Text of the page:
Junior entry. Came out of high school as one of the top recruits in the nation. Jones never quite showed every down type dominance but he has the potential to be a dominant run defender in the NFL. His natural tools are there and his surprising jump off the snap and easy knee bend make him a very tough guy to move. He is a dirty work type player that will keep linebackers clean and own the inside gaps. Jones showed versatility as well, playing outside in some 3-4 looks. His ability is there. The hope with him will be that he develops the skills and finer aspects of the position in time. High ceiling player.

*Another high ceiling, big framed player that could handle the physical side of the game right away. Jones is a maddening prospect because he has stretches where he looks like a legit top 20 overall guy. Big, physical, athletic. Then he takes a few series’ off and will get pushed back 4-5 yards on straight ahead running plays. Jones isn’t the cleanest guy off the field either. If a team is confident they can keep him on the right track, he’s worth going after on day 2.

Upside Pro Comparison: Desmond Bryant/CLE


Fifth year senior and three year starter. Ended up 1st Team All ACC in 2015. Very low to the ground, well-built fire hydrant with tremendous lower body strength. Quick enough feet to get off his blocks and keep himself free. Strong enough to anchor himself in to the ground against the double team. Has plus athletic ability for the position but will fight an uphill battle in the NFL. Lacks the natural size and girth. Doesn’t explode off the snap and does most of his work after initial engagement. Can be overwhelmed. Not a fit for everyone, needs a specific role.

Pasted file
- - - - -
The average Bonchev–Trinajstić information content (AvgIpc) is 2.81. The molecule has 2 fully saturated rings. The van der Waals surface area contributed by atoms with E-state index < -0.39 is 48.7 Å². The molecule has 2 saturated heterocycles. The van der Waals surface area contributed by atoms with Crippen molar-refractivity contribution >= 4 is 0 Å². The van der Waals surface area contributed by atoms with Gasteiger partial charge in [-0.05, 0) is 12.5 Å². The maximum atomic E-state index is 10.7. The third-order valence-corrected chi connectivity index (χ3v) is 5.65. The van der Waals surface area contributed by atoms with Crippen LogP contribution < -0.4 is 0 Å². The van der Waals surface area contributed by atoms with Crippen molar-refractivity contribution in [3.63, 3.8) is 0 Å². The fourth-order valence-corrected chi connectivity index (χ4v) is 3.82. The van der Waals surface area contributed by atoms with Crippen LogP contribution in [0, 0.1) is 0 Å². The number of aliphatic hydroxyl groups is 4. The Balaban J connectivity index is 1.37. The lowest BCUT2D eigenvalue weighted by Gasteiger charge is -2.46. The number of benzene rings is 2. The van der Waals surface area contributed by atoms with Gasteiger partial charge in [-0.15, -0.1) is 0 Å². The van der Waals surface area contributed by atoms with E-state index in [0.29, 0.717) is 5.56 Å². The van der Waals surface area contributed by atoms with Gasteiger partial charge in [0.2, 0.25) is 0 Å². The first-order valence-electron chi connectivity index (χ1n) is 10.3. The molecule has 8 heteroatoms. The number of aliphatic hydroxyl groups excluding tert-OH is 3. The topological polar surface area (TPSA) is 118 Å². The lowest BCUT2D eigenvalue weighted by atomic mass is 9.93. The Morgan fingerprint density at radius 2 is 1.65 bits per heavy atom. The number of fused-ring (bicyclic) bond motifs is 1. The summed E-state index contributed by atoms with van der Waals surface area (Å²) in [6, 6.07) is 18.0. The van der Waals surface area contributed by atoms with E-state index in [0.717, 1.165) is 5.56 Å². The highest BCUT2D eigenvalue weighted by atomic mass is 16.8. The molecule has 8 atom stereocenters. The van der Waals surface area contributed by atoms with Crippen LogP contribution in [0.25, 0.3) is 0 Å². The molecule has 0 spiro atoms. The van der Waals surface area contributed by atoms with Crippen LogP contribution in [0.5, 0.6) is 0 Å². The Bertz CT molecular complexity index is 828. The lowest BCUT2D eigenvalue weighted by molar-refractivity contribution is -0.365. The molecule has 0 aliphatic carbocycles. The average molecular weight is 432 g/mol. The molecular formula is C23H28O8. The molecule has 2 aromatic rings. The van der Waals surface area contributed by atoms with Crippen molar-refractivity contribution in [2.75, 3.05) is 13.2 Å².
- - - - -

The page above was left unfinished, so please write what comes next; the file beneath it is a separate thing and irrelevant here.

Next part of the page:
*I have a very high grade on Wujciak compared to what is out there. He lacks true talent and size, this it will be an uphill fight for him. But when you watch Kyle Williams from BUF, I can see how Wujciak could make it in the league. The more you watch, the more you appreciate what he can do inside the trenches. He is a blue collar guy that can surprise you with his down to down consistency. Limited upside, sure. But I think you can trust a guy like this.

Upside Pro Comparison: Kyle Williams/BUF

13 – MATT IOANNIDIS – 6’3/299 – TEMPLE: 75

Three year starter that was the unquestioned leader of the Temple defensive line. Wore a single digit number, reserved for the toughest guys on the team according to coaches. Ioannidis is a blue collar defender that works best against the run. He lacks the ideal length but his staying power and ability to keep linebackers clean are traits always in demand. He’s a guy that you won’t hear much about but he can contribute as a quality backup. He shows some scheme versatility as well, as 3-4 teams looking for an can like him.

*The question here is does Ioannidis fit in to the 4-3 scheme? It can be questioned. I don’t think this kid’s frame is maxed out at all. He has room for growth. Ioannidis is another guy you have to watch over and over again to truly appreciate what he can do. He is a vey consistent, steady presence inside that will eventually make his way to the ball. He can be an active guy that is best suited for that #3 DT role.

Upside Pro Comparison: Tom Johnson/MIN

14 – MALIEK COLLINS – 6’2/311 – NEBRASKA: 74

Junior entry. Team captain with consistent intangibles and approach. Speed rusher with the ability to wreck havoc at the point of attack. Needs technique work awareness improvement after the snap. Collins has the speed and explosion to cause problems inside but his ineffectiveness against his toughest competition stand out on tape. He needs to learn how to depend on his head as much as he can depend on his legs. Success in the NFL trenches has a lot more to do with speed off the snap.